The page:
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Karlynp & The Doggone World

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A SEAL at Heart - Anne Elizabeth DNF This was a tough book to DNF as the core of this story had great potential. But the delivery was just not there for me, and I found myself struggling to keep an interest with these characters.

The opening scene starts off with a riveting rescue ops, so I had great hope the rest of the story would deliver more of the same. Jack is a Navy SEAL, injured on duty in South America. He saves several fallen comrades, and they escape a total goat-fucked operation.

Weeks later Jack is back in Coronado, CA recovering from his head injury. He has little recollection of the operation, but knows the death count was high - and included his best friend Don. He is now on leave with the order to treat his head injury through therapy in hopes of regaining his lost memory.

So far, so good! Then he meets Laurie, a physical therapist and adopted daughter to one of his commanding officers. The attraction was instant for both, but this is where I started losing some interest. The conversation between these two felt forced and stilted. They quickly start making out, but instead of hooking up they end up insulting each other and walking away. I had to re-read that scene just to make sure I understood why things went from hot to cold. I still don't fully get it.

The next day, Jack decides to apologize to Laurie. For reasons I am not completely sure, he figured out he was wrong and wants to apologize. He makes an appointment to see her at her office, and shows up with a huge bouquet of roses. After a brief and stilted conversation, she forgives him and agrees to take him on as a patient.

Again - so far, so good! Then the conversation shifts again. In one breath she says she's not going to have relations with a patient, yet she flirts away with him. This leads to a very brief quicky, which we are suppose to believe was some seriously hot sex. Uh no, it was just a quicky - wham, bam, thank you mam kind of quicky.

Jack suffers with hallucinations, brought on by his PTSD. He has several visits/conversations with Don, his dead best friend. I actually liked this part of the story quite a bit, and its what kept me reading as far as I did. Jack is trying to work out what happened, but his mind is so muddled from the injury. As his memory starts to return, we know it will reveal some dangerous secrets.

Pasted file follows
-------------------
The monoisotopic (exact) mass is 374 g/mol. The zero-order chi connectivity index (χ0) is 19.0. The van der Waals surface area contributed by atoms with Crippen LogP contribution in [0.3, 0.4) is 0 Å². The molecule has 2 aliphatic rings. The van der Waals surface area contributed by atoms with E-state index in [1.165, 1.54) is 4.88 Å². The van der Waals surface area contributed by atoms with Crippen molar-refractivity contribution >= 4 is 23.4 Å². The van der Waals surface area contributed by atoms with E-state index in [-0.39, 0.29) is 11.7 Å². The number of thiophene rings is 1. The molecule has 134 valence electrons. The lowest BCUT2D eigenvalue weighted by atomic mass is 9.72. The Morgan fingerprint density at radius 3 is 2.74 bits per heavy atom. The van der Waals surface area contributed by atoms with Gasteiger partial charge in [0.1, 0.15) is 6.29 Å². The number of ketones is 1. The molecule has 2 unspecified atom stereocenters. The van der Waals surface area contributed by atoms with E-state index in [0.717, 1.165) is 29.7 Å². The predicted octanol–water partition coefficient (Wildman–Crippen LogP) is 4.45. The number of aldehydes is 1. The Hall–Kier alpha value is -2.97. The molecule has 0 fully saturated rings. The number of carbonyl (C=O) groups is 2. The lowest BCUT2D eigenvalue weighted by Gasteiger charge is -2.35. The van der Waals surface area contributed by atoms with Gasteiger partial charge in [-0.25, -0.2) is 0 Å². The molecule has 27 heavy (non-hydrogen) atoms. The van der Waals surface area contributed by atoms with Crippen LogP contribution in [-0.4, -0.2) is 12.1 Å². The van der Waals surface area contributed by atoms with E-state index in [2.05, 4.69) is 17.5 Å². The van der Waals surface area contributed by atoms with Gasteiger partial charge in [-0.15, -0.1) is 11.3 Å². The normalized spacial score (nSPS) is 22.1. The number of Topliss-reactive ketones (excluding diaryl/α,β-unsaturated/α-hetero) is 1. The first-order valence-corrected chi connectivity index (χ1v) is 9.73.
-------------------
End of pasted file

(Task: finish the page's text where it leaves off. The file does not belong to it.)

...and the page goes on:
I made it up to the 50% mark, but the choppy pacing of the relationship, and the over-reactions of some of the secondary characters, was just off for me. Jack and Laurie moved way too fast for the amount of time they actually spent together. Her adoptive dad's reaction to their relationship was overly dramatic. Their conversations felt stilted and scripted, which made it hard to connect with these characters. They had a wooden feel to them. They went hot/cold a few times and I had to re-read each of them to see what I missed.

Also, I was expecting a steamy read. Jack and Laurie make a lot of suggestive comments to each other, some quite racy, but the sex scenes are pretty much non existent. They're either short and quick (two or three paragraphs), or it was a full fade to black.

Lastly, I do realize this is an ARC copy so I cannot expect perfect formatting, so I'll look past all of the paragraphs that bled together. But there was also some blaring issues with the writing in places, which I hope gets fixed before the actual book is published. One particular part that stood out is how the author wrote inner-dialogue. In many areas when Jack was thinking to himself, she used quotation marks instead of italics. In other areas, she did use italics. Each time she used a quote I re-read to see if I missed something. Was he talking out load or to someone? Not as far as I could tell.

I only made it to the 50% mark, so much could have changed in the last half. The core story really had great potential, and when the story moved along I was truly interested. But so much kept pulling me out of the story. I needed to re-read a lot of scenes to see if I missed something. The choppy pacing, the stilted conversations, the over-acting, and even the formatting issues became too much. I do think the author has great potential. If this book just had a good polish, it could have been spectacular.

ARC copy provided by Sourcebooks Casablanca through Netgalley.com